As a teenager I fell for the Columbia House Music sales pitch – they’d send me 10 free CD’s for one measly, dusty penny! Then, over the course of a year they’d keep sending me CD’s in the mail, and I would only have to pay for the ones I kept. This was an asterisk moment where I should have read the fine print. It turned out that if I opened up a CD and listened to it, I bought it. If I didn’t return a CD within the small window of opportunity, I bought it. And no, I didn’t get 10 CD’s for a penny, that’s ridiculous; I eventually had to pay for them all.
“One of the teachers of the law came and heard them debating. Noticing that Jesus had given them a good answer, he asked him, “Of all the commandments, which is the most important?” “The most important one,” answered Jesus, “is this: ‘Hear, O Israel: The Lord our God, the Lord is one. Love the Lord your God with all your heart and with all your soul and with all your mind and with all your strength.’ The second is this: ‘Love your neighbor as yourself.’ There is no commandment greater than these.”” Mark 12:28-31, NIV
Jesus could not have made it any easier or simpler for us to understand: love the Lord your God; love your neighbor as yourself. It can’t get any straight-forward than that. Love…the good, beautiful, nice, heartfelt moments…violins slowly rising in the background as two friends, brothers, or partners enjoy one another’s presence as they walk down the sidewalk together.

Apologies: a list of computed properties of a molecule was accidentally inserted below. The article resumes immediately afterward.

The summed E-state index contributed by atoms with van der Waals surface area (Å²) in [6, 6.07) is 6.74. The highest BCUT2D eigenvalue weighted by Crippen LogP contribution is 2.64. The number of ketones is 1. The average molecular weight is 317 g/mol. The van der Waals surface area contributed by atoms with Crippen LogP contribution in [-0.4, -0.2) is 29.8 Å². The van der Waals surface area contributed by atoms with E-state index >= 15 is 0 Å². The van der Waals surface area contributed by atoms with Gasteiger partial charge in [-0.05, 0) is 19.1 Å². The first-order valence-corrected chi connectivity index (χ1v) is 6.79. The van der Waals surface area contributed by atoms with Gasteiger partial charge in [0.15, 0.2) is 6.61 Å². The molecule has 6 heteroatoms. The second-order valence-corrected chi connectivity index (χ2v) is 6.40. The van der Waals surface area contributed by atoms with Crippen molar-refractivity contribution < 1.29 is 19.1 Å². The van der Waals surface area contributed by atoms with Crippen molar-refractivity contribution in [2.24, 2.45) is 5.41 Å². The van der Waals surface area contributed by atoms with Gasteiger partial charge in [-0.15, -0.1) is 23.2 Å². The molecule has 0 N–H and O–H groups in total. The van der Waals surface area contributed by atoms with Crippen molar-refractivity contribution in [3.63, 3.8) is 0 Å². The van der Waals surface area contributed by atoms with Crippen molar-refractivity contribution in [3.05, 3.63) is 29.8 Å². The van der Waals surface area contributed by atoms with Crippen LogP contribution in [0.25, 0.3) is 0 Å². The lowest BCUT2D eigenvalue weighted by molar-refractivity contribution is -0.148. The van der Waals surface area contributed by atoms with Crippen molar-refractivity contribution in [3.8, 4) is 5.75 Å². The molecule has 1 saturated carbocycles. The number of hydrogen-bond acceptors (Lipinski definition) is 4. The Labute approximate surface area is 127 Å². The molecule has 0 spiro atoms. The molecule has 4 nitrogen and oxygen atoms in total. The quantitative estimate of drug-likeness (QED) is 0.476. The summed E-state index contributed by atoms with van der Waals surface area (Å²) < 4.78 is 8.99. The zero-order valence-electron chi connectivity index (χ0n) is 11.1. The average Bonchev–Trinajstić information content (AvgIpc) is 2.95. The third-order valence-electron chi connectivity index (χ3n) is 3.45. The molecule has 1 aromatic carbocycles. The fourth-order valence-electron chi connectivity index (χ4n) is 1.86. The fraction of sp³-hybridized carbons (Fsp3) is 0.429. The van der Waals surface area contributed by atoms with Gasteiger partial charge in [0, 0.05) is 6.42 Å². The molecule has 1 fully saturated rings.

Looking at this verse from Mark, I feel like this is also an asterisk moment. On the outset of reading this passage, it sounds really wonderful. Anyone can love! Love God, love my neighbor, love myself – it’s all sunshine, Spider-Man face paintings, churros, and orange sodas. Seriously, sign me up!
But there’s a lot of other stuff that comes with this love. Being called to love is being called to hurt. Sadly, sometimes the churros aren’t covered in sugar, the orange sodas are warm, the sun is blocked out by gray clouds, and the face painter packed up and went home hours ago. This partner to love – hurt – is not something that I enjoy. Truthfully, I don’t like experiencing hurt and pain and rejection, but I suffer through it because I’m called to it.
The difficulty in loving others is that I’m bound to get hurt – and get hurt a lot. I wrestle with whether or not to take on this love and the accompanying hurt. Is it better to not love, to not hurt, to not be heartbroken again and again? I can reject this call and live my life for myself, avoiding the bad and seeking out only the good.
But this love/hurt is something I choose to accept. I choose to put myself in the messy chaos of it all because I want to be there with others. I want to love, and I’ll take the hurt that comes with it. Some days I’ll eat churros with lots of cinnamon sugar, some days I’ll eat them plain, and some days I won’t be able to even find the churro cart. In the moments of hurt I’ll still be living out the greatest call on my life – to love.
much love. sheth.